From the lessons learned during the 20+ years I've been involved in online community and social networking (starting with CompuServe forums where I was a participant), I have formed what with some fun I call Phil's law.
Phil's law simply posits a central weakness at the heart of online social networks.
Phil's law: There's an inverse correlation between the time it takes to scale a social network and the durability of that social network
In other words, the faster it scales, the higher the probability it will fail.
Improvements in technology allow online social networks to scale increasingly faster building an inherent weakness right into their DNA. Phil's law is a challenge to a much-cherised belief in the power of technology-based networks - and the supposed advantage brought by the scale effects of technology. Seen as a strength, I'm suggesting that these scale effects are not only temporary for social networks but are the reason for their eventual failure.
What is the force behind Phil's law?
Trust. Phil's law comes from the inverse correlation between speed of scale and trust. Trust grows at the speed it has grown for thousands of years and not faster. Think of trust as the speed of light for the universe of social networks - i.e. no social network can grow faster than the speed of trust.
Unless a social network grows slowly and organically offline, then it will not be durable.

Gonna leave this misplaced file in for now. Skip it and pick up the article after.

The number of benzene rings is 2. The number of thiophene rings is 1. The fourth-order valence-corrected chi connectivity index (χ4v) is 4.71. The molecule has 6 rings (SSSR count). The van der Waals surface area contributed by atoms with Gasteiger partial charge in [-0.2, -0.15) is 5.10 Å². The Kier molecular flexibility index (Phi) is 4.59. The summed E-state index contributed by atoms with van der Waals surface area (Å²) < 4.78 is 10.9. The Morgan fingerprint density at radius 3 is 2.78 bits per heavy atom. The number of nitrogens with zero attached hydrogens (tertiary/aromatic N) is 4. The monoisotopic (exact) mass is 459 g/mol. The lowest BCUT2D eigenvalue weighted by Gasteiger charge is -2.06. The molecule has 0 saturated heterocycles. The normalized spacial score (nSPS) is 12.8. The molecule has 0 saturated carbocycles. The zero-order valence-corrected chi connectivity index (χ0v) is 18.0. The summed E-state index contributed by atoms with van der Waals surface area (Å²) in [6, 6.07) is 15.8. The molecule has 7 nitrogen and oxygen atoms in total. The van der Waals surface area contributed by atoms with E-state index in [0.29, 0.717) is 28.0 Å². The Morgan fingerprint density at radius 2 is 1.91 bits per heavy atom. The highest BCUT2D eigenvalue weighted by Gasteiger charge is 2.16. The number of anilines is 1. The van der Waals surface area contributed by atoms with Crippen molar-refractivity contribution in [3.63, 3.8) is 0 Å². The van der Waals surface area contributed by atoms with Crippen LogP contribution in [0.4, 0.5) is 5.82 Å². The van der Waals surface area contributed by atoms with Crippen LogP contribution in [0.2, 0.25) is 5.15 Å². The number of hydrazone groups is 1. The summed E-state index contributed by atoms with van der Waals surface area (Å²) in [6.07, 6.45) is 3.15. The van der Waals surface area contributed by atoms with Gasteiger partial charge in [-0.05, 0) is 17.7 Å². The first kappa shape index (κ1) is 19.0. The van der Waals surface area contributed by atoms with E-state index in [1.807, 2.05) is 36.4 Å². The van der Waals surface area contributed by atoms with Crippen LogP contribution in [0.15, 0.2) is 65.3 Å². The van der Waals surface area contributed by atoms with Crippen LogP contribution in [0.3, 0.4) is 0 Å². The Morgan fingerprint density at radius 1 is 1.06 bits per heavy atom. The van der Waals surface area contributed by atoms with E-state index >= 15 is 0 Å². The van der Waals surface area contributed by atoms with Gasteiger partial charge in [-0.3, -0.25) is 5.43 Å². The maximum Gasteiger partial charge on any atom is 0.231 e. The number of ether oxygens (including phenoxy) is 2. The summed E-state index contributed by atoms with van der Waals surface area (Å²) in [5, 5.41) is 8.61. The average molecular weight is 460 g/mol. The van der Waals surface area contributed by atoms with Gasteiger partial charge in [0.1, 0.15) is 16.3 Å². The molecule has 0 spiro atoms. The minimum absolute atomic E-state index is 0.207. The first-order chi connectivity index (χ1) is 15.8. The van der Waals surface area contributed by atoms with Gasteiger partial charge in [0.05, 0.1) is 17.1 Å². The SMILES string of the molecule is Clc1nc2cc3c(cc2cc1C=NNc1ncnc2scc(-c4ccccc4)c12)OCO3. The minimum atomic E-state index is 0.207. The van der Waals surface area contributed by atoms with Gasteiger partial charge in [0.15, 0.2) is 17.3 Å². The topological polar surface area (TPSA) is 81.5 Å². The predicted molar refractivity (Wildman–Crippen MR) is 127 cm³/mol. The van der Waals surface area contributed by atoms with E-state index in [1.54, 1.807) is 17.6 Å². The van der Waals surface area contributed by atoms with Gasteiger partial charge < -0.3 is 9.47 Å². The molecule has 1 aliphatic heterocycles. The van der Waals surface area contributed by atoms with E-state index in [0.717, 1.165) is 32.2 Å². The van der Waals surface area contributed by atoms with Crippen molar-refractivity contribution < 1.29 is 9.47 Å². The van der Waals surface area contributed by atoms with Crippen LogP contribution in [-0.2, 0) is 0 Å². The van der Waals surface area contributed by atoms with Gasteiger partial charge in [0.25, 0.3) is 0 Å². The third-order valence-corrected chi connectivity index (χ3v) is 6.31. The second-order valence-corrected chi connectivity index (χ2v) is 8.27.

A quick history of online social networks
Think of the increasing speed that social networks have formed online and then fallen - CompuServe's forums, AOL's forums, all the various late 90s communities, Friendster, MySpace and yes, Facebook. Phil's law predicts that Facebook will fall. Facebook - because of its speed of scale - has a higher probability of failure than did these earlier social networks at their height.
A corrollary: breadth makes Phil's law more invisible until...
A corollary to Phil's law is that the bigger and broader a fast-growing social network, the more invisible is its underlying weakness - until one day it falls seemingly overnight. New members joining hide the disaffection of veteran members until a critical point is reached when all of it sudden the network is abandoned.
A counter-example: YPO
Compare this history to the history of YPO - the Young President's Organization - which began in 1950 and has slowly grown to now more than 17,000+ Presidents and CEOs around the world as of 2011. YPO has very high retention rates and long-term durability. It continues to grow. But to its benefit, it's not primarily an online network. Members meet offline in local groups that are member-led.
- Phil Terry
Phil's law does *not* mean that online tools cannot be a supplement for social networks nor does it mean that all social media elements or businesses are doomed to fail. User reviews, Twitter (the new digital news service), LinkedIn (the jobs board for recruiters) are all going to be around in some form or another. Twitter doesn't require trust - it's a replacement for PR Newswire. LinkedIn also doesn't require trust - it's a replacement for older job boards (and I think they should embrace that rather than overinvest in groups, etc.). User reviews are critical for retail and other industries like travel. These are just a few examples of elements and companies that have social elements but are not primarily social networks.